Wednesday, 25 January 2012

Risk Legacy

Plays: 3Px7.

In the interest of not revealing spoilers to those who don't want to read them, I'm doing things a little differently with this post. I'll do the overview, then share my thoughts, and only after that share my experience with Risk Legacy.

The Game

Risk Legacy is an enhanced version of Risk, the main new concept being that the game and game components will change permanently as games are played, some being modified by the players, like marking the board and adding new elements to it, some being revealed bit by bit as certain conditions are met and players are instructed to open some sealed envelopes. Risk is a mass market game, so I won't describe the basics. Risk Legacy uses the basic earth map. Its winning condition is based on victory points, i.e. controlling headquarters, completing missions and trading in resource cards. There are different factions in the game each starting with different special abilities, and additional special abilities can be introduced as the game is played. The game is expected to stabilise after 15 games, i.e. no further modifications to rules and game components.

When you open the game box, you will see six envelopes sealed off, with instructions on when to open them. Inside them you'll find narratives about how your world has developed, and you'll get new rules and new game components.

Preparing for the first game. Naturally I picked green, my favourite colour. Before your first game you already get to choose one from two special abilities (that green sticker already attached to the faction board). The unchosen ability is forever lost. You are asked to destroy that sticker. The four cards are resource cards. Each card has one coin value by default, and before the first game, everyone gets to pick four cards to increase the coin value to two. I picked Indonesia because my home state of Sabah (which is in Malaysia, not Indonesia) is depicted here. The game pieces are HQ (star shape), 3 armies piece (wolf rider) and 1 army piece (warrior). Scar cards have stickers which you can add to the board.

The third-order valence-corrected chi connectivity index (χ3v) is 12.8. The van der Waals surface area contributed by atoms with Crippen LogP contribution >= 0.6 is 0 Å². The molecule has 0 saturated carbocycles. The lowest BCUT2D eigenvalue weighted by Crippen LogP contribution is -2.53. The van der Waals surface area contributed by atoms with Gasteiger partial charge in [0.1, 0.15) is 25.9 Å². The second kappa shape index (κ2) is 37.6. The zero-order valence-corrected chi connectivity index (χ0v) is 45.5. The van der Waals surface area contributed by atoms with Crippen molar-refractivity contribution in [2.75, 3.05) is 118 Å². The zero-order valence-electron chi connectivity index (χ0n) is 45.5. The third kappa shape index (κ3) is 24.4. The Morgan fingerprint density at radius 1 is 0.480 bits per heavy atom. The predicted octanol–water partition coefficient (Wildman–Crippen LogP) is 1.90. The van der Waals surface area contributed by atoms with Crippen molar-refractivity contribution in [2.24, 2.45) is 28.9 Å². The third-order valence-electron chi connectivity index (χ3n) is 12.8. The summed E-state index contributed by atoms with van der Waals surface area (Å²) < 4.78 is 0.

This is another faction. They are desert dwellers. The sculpts are different for each faction.

I was fooling around with game pieces. No, in Risk Legacy your armies do not walk on water.

This was our first game, so the game board was still very "clean".

The Thoughts

The concept of letting players modify the game permanently is a novelty, a gimmick, but it is fun. Aspects of the game being gradually revealed is fun. There are new rules, changes to rules, and new gameplay elements. Cities will get added, territory properties will be modified (e.g. becoming harder, or easier to defend), faction abilities will change, continents will be named. There is a story line developing through the series of 15 games being played, which is aligned with the rules changes. However you need to keep in mind that this is still Risk, just with some improvements. It is still about breaking one another's control of continents over and over, accumulating many resource cards to exchange for troops to make big attacks, and dice luck being able to spoil the best laid plans. But it is also about waiting for the right moment to strike - after you have enough resource cards to swap for many armies and before your opponent strikes a fatal blow. It is also about trying to appear weaker than you are, and persuading others to fight. For players who are familiar with the game, there is careful manoeuvring and positioning before launching a major attack. It can be tense.